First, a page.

There’s no doubt that Netflix has cornered the market on documentaries. As a Netflix junkie myself, I’ll admit that my ideal Friday night consists of pizza and well, Netflix. But when it comes to the shows surrounding health and wellness, my relationship with the TV mogul gets a bit complicated.
Enter The Goop Lab with Gwyneth Paltrow: a series about the practices behind Goop, Gwyneth Paltrow’s multi-million dollar lifestyle brand. Honestly, Goop does a great job when it comes to glamorizing the health industry. There’s no doubt that over the last decade, Goop has played a major role in the glitz and glam surrounding wellness. Despite my credentials, I too am guilty of succumbing to misguided claims (my weakness being skincare products).
The problem with this show, and the entire Goop brand, however, is the platform’s use of consumer fear to build profits.
Celery Juice. First, many of those health claims (improved energy, clear skin, better digestion) can be attributed to the benefits of fibrous vegetables (vitamin and water content). And since we are unfortunately a culture obsessed with weight loss, realize that any “cleanse” will indeed cause weight loss due to the calorie deficit. The caveat? This restrictive method is unsustainable and unhealthy, will wreak havoc on your metabolism, and perpetuates an oppressive culture that idolizes a body standard and lifestyle unattainable to most. On the contrary, if you’re someone who likes the taste of overpriced juice, then you can totally add it to your morning routine as part of a balanced meal. But just an FYI: drinking our calories is less satiating than chewing our calories.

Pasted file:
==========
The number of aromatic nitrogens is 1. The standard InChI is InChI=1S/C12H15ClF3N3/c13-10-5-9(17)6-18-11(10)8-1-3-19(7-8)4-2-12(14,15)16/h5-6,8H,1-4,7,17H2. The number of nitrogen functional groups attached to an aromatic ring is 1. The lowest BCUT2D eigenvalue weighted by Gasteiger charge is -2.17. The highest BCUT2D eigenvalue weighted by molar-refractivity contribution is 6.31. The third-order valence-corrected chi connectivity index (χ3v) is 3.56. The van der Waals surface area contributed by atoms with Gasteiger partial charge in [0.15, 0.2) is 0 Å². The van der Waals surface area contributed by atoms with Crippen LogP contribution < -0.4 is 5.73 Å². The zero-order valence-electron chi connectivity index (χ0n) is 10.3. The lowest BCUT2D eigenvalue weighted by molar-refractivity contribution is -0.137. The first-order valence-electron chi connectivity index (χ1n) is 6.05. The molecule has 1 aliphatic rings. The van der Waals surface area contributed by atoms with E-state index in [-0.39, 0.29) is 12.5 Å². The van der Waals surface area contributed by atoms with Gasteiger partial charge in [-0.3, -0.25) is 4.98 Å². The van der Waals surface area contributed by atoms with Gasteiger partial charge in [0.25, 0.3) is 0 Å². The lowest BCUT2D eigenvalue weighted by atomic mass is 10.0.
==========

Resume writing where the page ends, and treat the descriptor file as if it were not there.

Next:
The bottom line? Any detox or cleanse that is sold to “clear the mess” in your body stems from unsupported science. Our body is naturally designed to manage its own detox; from the liver and skin to our intestines, we are metabolically wired to excrete waste that builds from natural metabolism. Another issue? Glorified detox cleanses suggest that our current livelihoods are damaged and in need of “fixing.” That’s not a positive platform for anyone.